In this eventful instalment, Andy and the gang head into the mountains for a second day, labouring up various mountains, speeding down them, as well as bumping into cycling royalty, losing some of his comrades and getting ‘asked to leave’ a VIP area. Read on to find out more.
Another Early Start
With a repeat of the church bells and rooster performance from yesterday, I’m once again up by half past six and the rest of the gang is ready to go by 8am, fuelled by porridge, rather than the local baked delicacies this morning, in an effort to take the day’s escapades a little more seriously.
This year, we decided to have a team top, designed by Mark and I with input from the management team, the badge was even designed to look like a bike, as well as incorporating the number 13.
Colours chosen to match most of our bikes (black), with a Union Jack flag on the arm.
Today we were driving to a new mountain in the morning, so with all the cars loaded up by 9am and we were on our way. We parked up and began with a nice ‘easy’ 8km climb to warm the legs. Mark and I, as the weakest climbers in the group set off first, but unsurprisingly, the better climbers swept past us within a few minutes, but we made it to the top of the Col des Aravis nonetheless.
Now, I may not be the fastest climber, but I’m pretty speedy on the way back down, thanks to a combination of a fantastic bike – for which I have my partner Denise to thank – and extra, ahem, ‘ballast’ compared to most of my comrades. I managed to hit 42.3mph on the way back down and taking on the hairpins at higher speeds is great fun, making the effort of climbing worthwhile.
We headed up to Le Grand-Bornand to watch the finish of that day’s stages for both women and men, The plan had been to ride the stage in reverse ourselves once the pros had finished, but unfortunately we discovered that the road was still closed. So instead we had some lunch – we had our priorities straight, after all – and enjoyed an exceptionally dramatic finish to the women’s race.
With the roads still not open, we managed to spot some cycling celebs, including Lizzie Deignan (nee Armitstead) a former track cyclist and road race World Champion, as well as 2014 Commonwealth Road Race Champion. She’s taking a break from competing this year as she is pregnant, but we still managed to get a picture with her.
We also spotted Joanna Rowsell-Shand – one of the best female track cyclists in the country, multi World- and Olympic Champion, as well as the holder of a number of world records on the track. She seemed surprised to be recognised, but was happy to chat for a while. Finally, we had to get going, so we thanked Joanna and headed for the finish line.
With various brands keen to make the most of the massive turn out at Le Tour each year, there were plenty of freebies to be had, so we loaded up on sweets, key rings, water bottles and various other goodies to promote themselves to the 13 million or so spectators that turn up to Le Tour each year.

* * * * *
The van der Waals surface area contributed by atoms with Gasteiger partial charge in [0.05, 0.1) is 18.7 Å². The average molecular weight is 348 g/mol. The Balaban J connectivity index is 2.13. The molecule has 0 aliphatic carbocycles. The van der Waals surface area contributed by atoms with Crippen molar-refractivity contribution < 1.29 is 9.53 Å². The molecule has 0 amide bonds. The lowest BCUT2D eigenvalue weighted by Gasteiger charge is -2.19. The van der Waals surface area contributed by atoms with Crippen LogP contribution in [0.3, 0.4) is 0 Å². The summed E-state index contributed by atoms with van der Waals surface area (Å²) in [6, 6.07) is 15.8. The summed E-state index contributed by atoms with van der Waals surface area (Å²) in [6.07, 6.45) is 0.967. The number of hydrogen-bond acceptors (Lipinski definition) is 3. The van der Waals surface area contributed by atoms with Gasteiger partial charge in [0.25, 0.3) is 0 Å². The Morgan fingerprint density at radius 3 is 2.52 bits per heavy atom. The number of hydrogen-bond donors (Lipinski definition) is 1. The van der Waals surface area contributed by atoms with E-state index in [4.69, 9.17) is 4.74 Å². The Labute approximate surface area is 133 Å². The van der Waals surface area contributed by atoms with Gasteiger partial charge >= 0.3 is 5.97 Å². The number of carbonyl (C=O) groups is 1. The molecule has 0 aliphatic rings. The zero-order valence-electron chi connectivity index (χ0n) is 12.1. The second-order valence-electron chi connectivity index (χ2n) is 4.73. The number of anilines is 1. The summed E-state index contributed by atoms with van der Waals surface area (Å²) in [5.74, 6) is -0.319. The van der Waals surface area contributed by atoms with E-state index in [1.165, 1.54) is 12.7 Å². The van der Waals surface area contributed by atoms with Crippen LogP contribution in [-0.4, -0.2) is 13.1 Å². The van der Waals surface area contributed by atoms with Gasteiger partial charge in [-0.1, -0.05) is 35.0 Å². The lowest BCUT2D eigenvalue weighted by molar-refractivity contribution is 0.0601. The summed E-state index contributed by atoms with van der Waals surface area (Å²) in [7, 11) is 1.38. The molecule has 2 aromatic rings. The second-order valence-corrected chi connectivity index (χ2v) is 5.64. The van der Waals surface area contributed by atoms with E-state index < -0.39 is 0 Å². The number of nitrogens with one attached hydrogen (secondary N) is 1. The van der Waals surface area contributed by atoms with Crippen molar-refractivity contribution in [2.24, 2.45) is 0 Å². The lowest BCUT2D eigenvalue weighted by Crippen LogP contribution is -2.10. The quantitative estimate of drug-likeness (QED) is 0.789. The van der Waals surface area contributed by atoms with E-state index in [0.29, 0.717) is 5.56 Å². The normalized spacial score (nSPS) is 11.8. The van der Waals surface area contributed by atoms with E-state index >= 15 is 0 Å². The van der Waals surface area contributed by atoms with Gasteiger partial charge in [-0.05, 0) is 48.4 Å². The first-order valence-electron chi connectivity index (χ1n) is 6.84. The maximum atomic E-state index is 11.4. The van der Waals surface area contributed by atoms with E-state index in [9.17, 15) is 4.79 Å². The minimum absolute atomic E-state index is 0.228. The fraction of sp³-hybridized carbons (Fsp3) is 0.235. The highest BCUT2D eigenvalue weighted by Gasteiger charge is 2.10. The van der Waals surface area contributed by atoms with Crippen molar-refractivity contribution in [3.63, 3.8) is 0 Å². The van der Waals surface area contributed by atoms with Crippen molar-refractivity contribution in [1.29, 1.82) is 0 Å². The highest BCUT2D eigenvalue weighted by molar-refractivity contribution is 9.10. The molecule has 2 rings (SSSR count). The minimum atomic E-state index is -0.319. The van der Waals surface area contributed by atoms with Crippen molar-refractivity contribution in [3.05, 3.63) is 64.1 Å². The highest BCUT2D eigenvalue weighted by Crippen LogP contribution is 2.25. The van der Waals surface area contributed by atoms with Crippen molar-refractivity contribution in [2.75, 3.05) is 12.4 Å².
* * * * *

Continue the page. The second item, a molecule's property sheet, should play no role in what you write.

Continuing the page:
After an hour of watching the race, it was time to stretch the legs, we went to find some refreshments and one of our party managed to get us into the VIP area, complete with conveniently placed bar.
Not long afterwards, we were outed as intruders and were kindly asked to leave once we’d finished our drinks. The group split up, with most going back to our spot on the mont in front of the biggest large screen TV, while another group went to look for a bar, where they stayed for the race.
Inside Team Sky
Mark and myself headed over to the team buses to be ‘Tourists”. As they say, if you don’t ask, you don’t get. We knew the driver for Sky was an Italian called Claudio, so we asked him if we could take a picture inside the bus. The bus was full, with Sir Dave Brailsford inside and his team watching the race on the big screen.
But he did get George – Team Sky’s PR Manager – to see us, discuss our blog and was happy to help, we managed to a photo inside the bus from the back, as you can see above. He also told us to pop back in the morning and he would try and get some of the riders to say hi, which was very nice of him.
Thrilled with that result, we went back to watch the end of the stage, won by a Frenchman from QuickStep, Julian Alaphilippe. The yellow jersey (leader) was a couple of minutes back and the Sky Brits of Thomas and Froome a further minute back with the other GC (General Classification) contenders.
- Yellow is the race leader
- Green is the points leader (normally the sprinters)
- The white jersey is the young rider leader, normally under 23yrs
- The polka dot jersey is the mountain points leader.
It was time to head back to the chalet, leaving the quicker group of us in the bar and determined to beat them back to the chalet (ignoring our head start, however). We dodged the crowds, support vehicles and police climbing the Col des Aravis in reverse. Once at the top, we made our way back, down the other side to the cars, beating the faster group us in the process. Needless to say, we were thrilled with this outcome and we made this joy obvious.
Despite the fact that many of our party managed to scatter themselves over what seemed to be most of south-eastern France, we eventually located everyone and saddled up in the car and we headed off to find a restaurant and treat ourselves after a long day’s riding.
Once we got back, we planned our third day (with back up plans just in case) and finally managed to hit the hay at 2:15 am, ready for another long day.
Come back tomorrow for the next update, or follow the links below to read all the other instalments.